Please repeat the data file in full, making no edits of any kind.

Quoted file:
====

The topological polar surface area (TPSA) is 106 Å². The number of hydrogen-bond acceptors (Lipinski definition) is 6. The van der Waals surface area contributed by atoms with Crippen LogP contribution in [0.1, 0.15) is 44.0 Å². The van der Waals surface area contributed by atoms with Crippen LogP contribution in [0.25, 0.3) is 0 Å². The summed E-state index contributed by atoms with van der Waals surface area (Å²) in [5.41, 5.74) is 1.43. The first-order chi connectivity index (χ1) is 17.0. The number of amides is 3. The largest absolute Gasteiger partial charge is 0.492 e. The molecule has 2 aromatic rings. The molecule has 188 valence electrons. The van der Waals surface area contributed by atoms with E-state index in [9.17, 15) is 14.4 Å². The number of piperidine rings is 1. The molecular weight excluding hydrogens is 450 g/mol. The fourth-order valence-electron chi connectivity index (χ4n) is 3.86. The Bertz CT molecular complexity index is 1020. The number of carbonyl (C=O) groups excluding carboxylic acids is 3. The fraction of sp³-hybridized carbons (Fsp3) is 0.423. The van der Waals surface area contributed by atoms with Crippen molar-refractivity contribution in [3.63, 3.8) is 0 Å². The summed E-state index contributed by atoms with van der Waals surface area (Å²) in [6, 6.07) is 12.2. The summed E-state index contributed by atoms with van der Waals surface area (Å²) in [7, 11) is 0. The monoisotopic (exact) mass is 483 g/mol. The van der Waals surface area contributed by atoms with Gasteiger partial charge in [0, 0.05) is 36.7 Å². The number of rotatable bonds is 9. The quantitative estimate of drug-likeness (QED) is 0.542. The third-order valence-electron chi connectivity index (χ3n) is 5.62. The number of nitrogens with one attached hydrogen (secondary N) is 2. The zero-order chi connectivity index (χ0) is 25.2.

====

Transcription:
The topological polar surface area (TPSA) is 106 Å². The number of hydrogen-bond acceptors (Lipinski definition) is 6. The van der Waals surface area contributed by atoms with Crippen LogP contribution in [0.1, 0.15) is 44.0 Å². The van der Waals surface area contributed by atoms with Crippen LogP contribution in [0.25, 0.3) is 0 Å². The summed E-state index contributed by atoms with van der Waals surface area (Å²) in [5.41, 5.74) is 1.43. The first-order chi connectivity index (χ1) is 17.0. The number of amides is 3. The largest absolute Gasteiger partial charge is 0.492 e. The molecule has 2 aromatic rings. The molecule has 188 valence electrons. The van der Waals surface area contributed by atoms with E-state index in [9.17, 15) is 14.4 Å². The number of piperidine rings is 1. The molecular weight excluding hydrogens is 450 g/mol. The fourth-order valence-electron chi connectivity index (χ4n) is 3.86. The Bertz CT molecular complexity index is 1020. The number of carbonyl (C=O) groups excluding carboxylic acids is 3. The fraction of sp³-hybridized carbons (Fsp3) is 0.423. The van der Waals surface area contributed by atoms with Crippen molar-refractivity contribution in [3.63, 3.8) is 0 Å². The summed E-state index contributed by atoms with van der Waals surface area (Å²) in [6, 6.07) is 12.2. The summed E-state index contributed by atoms with van der Waals surface area (Å²) in [7, 11) is 0. The monoisotopic (exact) mass is 483 g/mol. The van der Waals surface area contributed by atoms with Gasteiger partial charge in [0, 0.05) is 36.7 Å². The number of rotatable bonds is 9. The quantitative estimate of drug-likeness (QED) is 0.542. The third-order valence-electron chi connectivity index (χ3n) is 5.62. The number of nitrogens with one attached hydrogen (secondary N) is 2. The zero-order chi connectivity index (χ0) is 25.2.